Very nice dish - it would go very well with a goulash or some other beef stew. Thanks a lot everyone!

                  4. re: CindyJ

                    This sounds exactly like the recipe on tha Wolff's Kasha box. You must do the egg thing. It is wonderful.

                    I like to serve Kasha with Roast Duck. It is a wonderful foil for the swett richness of the duck.

                    1. re: Fleur

                      I would say that the egg-coating thing, while traditional, is not absolutely necessary. I usually just pan-roast the kasha in a lightly oiled pan before simmering w/ broth (or water in a pinch.)

                      I noticed that many people mention fried onions; my ideal (meaning what Grandma made when she made kasha w/ bowties) incorporates the onions that cooked beneath the roast chicken, thoroughly brown and saturated w/ chicken fat. That's what you call a guilty pleasure!

                      1. re: Helen F

                        WOW! Yum.

                    2. re: CindyJ

                      This is pretty much what I do, but with medium grind, not whole kasha. I like to add mushrooms, onion and celery, and some chopped parsley. LOVE kasha!

                      1. re: prunefeet

                        Actually, I forgot to mention that I always buy medium-grind, not whole, kasha. It seems to cook up better and fluffier.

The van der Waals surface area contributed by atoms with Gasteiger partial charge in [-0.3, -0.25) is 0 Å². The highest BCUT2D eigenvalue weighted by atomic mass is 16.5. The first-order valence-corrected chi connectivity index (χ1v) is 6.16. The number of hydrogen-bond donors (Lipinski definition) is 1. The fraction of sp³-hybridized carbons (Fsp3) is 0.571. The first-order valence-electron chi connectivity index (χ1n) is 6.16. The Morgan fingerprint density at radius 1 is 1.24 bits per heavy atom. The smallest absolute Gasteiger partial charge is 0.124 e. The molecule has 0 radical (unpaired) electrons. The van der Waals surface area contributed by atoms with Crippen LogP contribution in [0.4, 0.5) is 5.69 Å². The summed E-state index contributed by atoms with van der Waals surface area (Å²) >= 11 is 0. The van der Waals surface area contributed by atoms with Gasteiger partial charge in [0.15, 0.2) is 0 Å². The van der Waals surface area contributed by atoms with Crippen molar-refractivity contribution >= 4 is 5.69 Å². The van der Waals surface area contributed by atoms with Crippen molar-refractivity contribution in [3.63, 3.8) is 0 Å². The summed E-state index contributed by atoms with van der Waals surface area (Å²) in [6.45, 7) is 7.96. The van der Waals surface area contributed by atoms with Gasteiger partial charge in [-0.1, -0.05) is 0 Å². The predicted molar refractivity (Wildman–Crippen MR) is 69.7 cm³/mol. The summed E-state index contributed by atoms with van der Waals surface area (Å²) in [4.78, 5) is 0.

1. re: FlavoursGal

                          I've been really impressed by the fine ground kasha. It has a much milder flavor, and is almost like a much healthier alternative to couscous. Thank you.

                    3. My dad loves kasha and bowties (aka kasha varnishkes) with chickpeas or butter beans. I take a can of beans, drain them and bake them in a roasting pan with butter (or kosher/parve margarine) and honey. Bake at 350 for about a half hour and eat with, or on top of, the kasha. I'm not even going to comment on pescatarian's ketchup because my mom used to dice up leftover brisket and put it on top of soggy spaghetti and call it "Italian spaghetti and meat sauce".

                      12 Replies
                      1. re: lucyis

                        Oh, that's funny.

                        Would you believe that my 15-year-old daughter's annual birthday dinner request is brisket, cholent, lokshun kugel (savoury, with fried onions), and Brussels sprouts? Pretty filling, but I love the fact that these traditional foods are still being enjoyed and are getting passed down to the next generation.